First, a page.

From this premise it concluded that R.R. 4:88-15(c) was applicable to actions under R.R. 4:88-8. Parenthetically, it is to be observed that on the appeal to this court the affirmance in DeNike was not upon the Appellate Division's thesis. DeNike v. Board of Trustees, etc., Retirement System, 34 N.J. 430 (1961).
The error in the conclusion that R.R. 4:88-15(c) is applicable to the time for taking appeals under R.R. 4:88-8 is demonstrated as follows: Under Article VI, Section V, paragraph 4 of the New Jersey Constitution of 1947, prerogative writs were superseded, and
"* * * in lieu thereof, review, hearing and relief shall be afforded in the Superior Court, on terms and in the manner provided by rules of the Supreme Court, as of right, except in criminal causes where such review shall be discretionary."
In implementation of that directive, the Supreme Court provided as follows, R.R. 4:88-1:
"Prerogative writs are superseded, and in lieu thereof, review, hearing and relief may be had as of right in the Superior Court in the manner provided by Rule 4:88. The term 'proceeding in lieu of prerogative writ' appearing in the statutes shall be taken to include actions, appeals and reviews provided for by this rule."
"Review, hearing and relief heretofore available by prerogative writs and not covered by Rules 4:88-7, or 4:88-8, or 4:88-10 shall be afforded by a civil action at law in the Law Division of the Superior Court."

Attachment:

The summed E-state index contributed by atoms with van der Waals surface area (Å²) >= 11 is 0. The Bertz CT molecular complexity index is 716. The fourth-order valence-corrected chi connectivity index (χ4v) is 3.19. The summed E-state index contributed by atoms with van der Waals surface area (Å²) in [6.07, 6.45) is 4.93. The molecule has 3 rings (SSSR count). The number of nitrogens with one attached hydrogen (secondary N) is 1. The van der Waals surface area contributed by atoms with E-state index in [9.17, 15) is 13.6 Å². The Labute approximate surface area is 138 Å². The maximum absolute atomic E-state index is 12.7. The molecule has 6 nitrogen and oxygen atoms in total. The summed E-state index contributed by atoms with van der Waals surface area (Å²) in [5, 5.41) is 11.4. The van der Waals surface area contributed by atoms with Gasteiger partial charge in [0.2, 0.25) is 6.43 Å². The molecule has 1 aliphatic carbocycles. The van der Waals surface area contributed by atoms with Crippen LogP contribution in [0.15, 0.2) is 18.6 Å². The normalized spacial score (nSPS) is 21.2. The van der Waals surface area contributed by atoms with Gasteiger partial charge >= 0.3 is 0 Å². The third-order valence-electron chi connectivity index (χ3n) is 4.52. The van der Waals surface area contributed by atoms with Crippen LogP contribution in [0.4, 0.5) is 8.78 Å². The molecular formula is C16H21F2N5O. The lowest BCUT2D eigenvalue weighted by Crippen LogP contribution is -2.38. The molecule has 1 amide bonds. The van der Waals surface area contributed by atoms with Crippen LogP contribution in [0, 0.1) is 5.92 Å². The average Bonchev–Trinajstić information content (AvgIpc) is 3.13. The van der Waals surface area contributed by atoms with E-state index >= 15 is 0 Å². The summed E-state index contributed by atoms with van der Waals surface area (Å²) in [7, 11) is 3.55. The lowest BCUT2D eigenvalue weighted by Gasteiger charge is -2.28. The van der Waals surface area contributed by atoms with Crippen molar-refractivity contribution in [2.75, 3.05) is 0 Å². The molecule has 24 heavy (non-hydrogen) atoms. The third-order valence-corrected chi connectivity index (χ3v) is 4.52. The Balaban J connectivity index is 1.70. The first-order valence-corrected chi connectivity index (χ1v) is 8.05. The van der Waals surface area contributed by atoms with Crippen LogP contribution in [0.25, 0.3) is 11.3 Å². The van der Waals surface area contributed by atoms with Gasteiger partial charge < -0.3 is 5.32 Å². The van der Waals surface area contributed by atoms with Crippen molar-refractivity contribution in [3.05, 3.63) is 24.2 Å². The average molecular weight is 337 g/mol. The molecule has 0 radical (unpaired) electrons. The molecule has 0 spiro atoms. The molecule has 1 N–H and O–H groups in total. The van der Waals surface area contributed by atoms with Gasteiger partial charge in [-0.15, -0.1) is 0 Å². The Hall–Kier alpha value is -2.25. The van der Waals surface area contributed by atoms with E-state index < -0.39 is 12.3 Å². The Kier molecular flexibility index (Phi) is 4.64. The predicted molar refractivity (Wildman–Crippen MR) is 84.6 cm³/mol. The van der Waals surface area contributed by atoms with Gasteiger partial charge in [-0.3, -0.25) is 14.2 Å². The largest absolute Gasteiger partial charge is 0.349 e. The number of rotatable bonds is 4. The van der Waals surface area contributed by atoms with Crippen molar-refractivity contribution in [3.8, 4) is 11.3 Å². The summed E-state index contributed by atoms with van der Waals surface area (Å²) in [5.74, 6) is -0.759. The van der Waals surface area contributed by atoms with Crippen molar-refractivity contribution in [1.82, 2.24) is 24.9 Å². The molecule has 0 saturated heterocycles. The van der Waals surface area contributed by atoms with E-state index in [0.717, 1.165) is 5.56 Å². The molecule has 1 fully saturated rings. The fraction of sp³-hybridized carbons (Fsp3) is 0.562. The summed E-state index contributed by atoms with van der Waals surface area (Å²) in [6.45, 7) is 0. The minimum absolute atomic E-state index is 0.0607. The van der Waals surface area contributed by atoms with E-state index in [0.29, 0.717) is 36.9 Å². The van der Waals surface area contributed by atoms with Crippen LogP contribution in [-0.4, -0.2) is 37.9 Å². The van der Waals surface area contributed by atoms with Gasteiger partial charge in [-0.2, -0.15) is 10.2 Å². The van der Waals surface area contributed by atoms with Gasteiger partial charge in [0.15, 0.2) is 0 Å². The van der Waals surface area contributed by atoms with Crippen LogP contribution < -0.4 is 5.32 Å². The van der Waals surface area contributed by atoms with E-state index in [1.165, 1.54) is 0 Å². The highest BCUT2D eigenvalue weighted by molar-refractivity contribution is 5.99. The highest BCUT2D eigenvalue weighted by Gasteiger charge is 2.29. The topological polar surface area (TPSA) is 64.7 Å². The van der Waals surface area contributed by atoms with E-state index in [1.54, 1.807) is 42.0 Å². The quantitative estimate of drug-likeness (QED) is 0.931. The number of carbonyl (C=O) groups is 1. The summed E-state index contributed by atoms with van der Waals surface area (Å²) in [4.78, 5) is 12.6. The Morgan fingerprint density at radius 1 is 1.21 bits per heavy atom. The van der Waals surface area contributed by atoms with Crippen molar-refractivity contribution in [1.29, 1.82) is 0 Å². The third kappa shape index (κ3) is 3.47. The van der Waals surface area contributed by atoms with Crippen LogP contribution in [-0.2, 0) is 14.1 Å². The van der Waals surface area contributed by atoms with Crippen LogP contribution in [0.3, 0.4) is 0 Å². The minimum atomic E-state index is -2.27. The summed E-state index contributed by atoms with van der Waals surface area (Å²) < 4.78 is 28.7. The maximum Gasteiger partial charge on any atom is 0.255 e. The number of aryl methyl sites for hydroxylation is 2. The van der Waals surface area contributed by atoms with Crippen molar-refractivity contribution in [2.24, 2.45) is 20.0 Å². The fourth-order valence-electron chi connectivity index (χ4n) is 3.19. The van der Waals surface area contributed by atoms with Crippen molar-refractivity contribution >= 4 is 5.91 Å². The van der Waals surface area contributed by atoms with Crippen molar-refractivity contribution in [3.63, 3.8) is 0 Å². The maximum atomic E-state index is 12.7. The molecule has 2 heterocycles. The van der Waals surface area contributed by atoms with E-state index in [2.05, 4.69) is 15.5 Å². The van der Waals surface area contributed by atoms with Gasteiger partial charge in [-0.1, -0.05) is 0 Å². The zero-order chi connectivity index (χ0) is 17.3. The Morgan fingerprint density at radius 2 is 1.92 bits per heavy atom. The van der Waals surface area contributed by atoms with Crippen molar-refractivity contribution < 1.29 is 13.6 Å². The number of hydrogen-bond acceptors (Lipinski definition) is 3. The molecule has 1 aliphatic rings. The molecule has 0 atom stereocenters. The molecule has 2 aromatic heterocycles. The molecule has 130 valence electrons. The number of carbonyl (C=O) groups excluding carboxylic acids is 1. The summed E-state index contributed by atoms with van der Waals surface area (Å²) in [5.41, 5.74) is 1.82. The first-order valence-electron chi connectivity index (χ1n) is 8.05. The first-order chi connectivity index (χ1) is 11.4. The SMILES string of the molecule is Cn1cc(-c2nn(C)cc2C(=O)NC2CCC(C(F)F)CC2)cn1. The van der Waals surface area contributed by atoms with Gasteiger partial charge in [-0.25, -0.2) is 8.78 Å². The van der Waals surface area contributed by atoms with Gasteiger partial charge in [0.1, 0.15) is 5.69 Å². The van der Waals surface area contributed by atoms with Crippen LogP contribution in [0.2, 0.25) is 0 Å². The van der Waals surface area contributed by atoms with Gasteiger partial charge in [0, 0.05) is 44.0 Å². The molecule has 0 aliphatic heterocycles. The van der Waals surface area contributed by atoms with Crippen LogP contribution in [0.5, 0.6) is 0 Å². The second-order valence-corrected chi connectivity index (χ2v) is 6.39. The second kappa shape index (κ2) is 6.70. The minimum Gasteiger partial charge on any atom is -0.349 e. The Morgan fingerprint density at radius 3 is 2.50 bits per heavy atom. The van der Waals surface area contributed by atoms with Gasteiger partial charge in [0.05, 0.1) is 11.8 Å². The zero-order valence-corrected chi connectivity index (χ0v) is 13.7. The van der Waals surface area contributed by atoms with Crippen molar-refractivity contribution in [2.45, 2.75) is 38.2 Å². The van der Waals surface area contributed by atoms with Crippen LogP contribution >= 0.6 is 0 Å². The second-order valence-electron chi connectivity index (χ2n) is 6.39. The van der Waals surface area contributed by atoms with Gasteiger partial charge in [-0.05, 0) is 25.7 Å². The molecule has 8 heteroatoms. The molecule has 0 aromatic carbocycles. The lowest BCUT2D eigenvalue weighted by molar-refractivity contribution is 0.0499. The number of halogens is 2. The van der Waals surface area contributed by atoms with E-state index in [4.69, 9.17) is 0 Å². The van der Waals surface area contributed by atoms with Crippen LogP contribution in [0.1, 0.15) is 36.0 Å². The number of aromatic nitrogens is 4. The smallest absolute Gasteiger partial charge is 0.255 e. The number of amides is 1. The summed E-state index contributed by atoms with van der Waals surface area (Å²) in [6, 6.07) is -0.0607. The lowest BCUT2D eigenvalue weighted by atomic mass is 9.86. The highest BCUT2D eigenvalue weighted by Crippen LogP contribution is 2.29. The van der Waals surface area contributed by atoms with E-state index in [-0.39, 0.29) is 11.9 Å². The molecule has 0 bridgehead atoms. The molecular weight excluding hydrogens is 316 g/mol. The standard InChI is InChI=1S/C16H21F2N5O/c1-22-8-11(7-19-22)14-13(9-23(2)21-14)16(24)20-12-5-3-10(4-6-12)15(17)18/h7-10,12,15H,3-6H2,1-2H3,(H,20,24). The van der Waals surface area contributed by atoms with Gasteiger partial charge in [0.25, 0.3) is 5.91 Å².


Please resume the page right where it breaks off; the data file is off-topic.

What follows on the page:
Thus it is seen that all those actions which prior to 1948 had been undertaken by the various prerogative writs were consolidated into one type of action, thereby eliminating the technical distinctions between the different writs, and so simplifying procedure. The general substitute for the old writs is a proceeding in the Law Division, appealable to the Appellate Division. There were, however, excepted out of this general
class three specific types of actions, which involve (1) review of statutory proceedings before judges sitting as statutory agents, or proceedings before courts of limited jurisdiction, R.R. 4:88-7; (2) review of a final decision or action of a state administrative agency, R.R. 4:88-8; and (3) review of an administrative rule promulgated by a state administrative agency, R.R. 4:88-10. These causes of action are directed to be undertaken by direct appeal to or action in the Appellate Division.
"Review of the final decision or action of any state administrative agency * * * shall be by appeal to the Appellate Division. Such appeal shall be instituted by filing a notice of appeal with the Appellate Division together with an affidavit or acknowledgment of service of copies of the notice of appeal upon the agency, the Attorney General or upon any person in his office designated by him in writing ...